Cephs in Aquaculture

Discussion in 'The Octopus' Den' started by Graeme, Feb 13, 2006.

  1. Graeme

    Graeme Vampyroteuthis Registered

    Joined:
    Sep 26, 2005
    Messages:
    352
    Likes Received:
    1
    One of my subjects this semester has been on Aquaculture. Now, just this minute, while trying to read over some lecture notes, I started to wonder, just out of my own curiosity, if there are any cephalopods in aquaculture, like fisheries or anything? I suppose, a squiddery? :grin:

    Graeme- really just wanted an excuse to say squiddery, maybe too much coffee!:coffee:
     
  2. a rabid squid

    a rabid squid GPO Supporter

    Joined:
    Oct 6, 2004
    Messages:
    159
    Likes Received:
    0
    i would guess not because in monterey bay and other places they are like mud, there are so many it just wouldnt be logical
     
  3. chrono_war01

    chrono_war01 Colossal Squid Supporter

    Joined:
    Oct 7, 2004
    Messages:
    2,580
    Likes Received:
    4
    According to my unresearched memory, there's no need for a squiddery since they multiplie on their own just fine and they're around the same place every year. Also, it's cheaper to catch them/ import them around. (And maybe squid's need large areas "squidderys" cannot provide...)
    Octopus don't need a "octotery" since they escape and go everywhere, so escaping proofing it would not be sound when you know that lowering a thousand pots into the ocean for a few mouths is bound to get you some octos. (Not to mention octos are not that great to eat anyway...)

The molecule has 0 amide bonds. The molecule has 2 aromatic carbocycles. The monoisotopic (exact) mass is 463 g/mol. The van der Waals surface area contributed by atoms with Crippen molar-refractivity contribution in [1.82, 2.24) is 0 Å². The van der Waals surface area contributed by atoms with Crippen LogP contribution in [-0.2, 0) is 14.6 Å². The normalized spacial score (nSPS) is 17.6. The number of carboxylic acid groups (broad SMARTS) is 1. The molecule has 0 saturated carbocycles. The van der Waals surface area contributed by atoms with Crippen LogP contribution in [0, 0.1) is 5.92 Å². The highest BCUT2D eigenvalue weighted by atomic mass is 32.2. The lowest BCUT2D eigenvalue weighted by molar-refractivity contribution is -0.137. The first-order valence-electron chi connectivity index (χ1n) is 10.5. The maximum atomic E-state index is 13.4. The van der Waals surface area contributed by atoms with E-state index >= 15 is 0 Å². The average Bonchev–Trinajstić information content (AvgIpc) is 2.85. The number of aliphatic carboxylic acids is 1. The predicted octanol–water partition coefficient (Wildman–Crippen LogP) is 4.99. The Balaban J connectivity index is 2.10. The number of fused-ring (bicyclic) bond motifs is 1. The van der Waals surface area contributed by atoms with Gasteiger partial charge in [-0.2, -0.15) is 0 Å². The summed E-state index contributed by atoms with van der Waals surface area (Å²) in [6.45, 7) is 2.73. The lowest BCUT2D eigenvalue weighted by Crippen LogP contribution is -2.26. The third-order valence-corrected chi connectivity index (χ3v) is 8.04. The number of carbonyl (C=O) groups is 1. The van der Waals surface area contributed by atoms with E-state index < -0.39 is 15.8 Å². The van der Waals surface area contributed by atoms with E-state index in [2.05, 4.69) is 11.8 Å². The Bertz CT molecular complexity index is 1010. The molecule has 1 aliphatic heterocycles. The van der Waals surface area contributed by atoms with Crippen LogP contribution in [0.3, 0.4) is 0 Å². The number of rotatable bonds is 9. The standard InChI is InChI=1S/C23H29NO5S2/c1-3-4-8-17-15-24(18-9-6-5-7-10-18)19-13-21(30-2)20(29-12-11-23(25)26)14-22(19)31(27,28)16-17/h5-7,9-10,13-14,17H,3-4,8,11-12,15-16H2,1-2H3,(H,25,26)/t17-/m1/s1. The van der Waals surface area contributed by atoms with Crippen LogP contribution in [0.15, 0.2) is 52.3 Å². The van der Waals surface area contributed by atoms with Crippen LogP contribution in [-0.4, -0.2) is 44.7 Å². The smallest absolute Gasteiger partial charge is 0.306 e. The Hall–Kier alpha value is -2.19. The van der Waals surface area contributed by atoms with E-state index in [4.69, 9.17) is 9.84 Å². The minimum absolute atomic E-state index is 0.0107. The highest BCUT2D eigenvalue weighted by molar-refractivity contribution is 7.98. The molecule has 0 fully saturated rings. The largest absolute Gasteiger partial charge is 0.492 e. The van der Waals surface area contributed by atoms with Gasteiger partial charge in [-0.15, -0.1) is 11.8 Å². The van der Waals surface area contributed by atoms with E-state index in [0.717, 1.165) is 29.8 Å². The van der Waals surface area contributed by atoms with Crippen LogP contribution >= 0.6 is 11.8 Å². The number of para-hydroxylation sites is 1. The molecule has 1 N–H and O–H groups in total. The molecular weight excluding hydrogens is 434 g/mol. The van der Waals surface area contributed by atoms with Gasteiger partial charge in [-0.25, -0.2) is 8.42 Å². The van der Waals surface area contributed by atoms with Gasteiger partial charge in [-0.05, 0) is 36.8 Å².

Cuttles, cuttles are a viable option, but our cuttles here in Hong Kong are still wild caught.

    Maybe cephs just arn't suited for aquaculture...
     
  4. Euprymna

    Euprymna O. vulgaris Registered

    Joined:
    Jul 13, 2004
    Messages:
    97
    Likes Received:
    0
    It's true, there are a lot of them and most fished cephalopod stocks generally meet the demand and don't show a decrease (but large fluctuations yes!) so there is no sufficient market pressure for alternative source of cephs. Plus it is thought that depletion of the slow growing finfish species will slowly shift the balance towards our fast growing cephalopods. So in theory there will be even more in the future!! (this doesn't mean their fishery does not need management!!)

    However, in spain and other parts of Europe some results indicate a decrease in the O. vulgaris population (a real delicacy there) and intensively fished overthere there are some commercial culture of Octopus vulgaris in large cages. Before they were simply ongrowing them since the paralarval stage is very hard/expensive to rear until settlement. I think that now they have managed to rear baby vulgaris on a commercial scale in the canary island...not sure.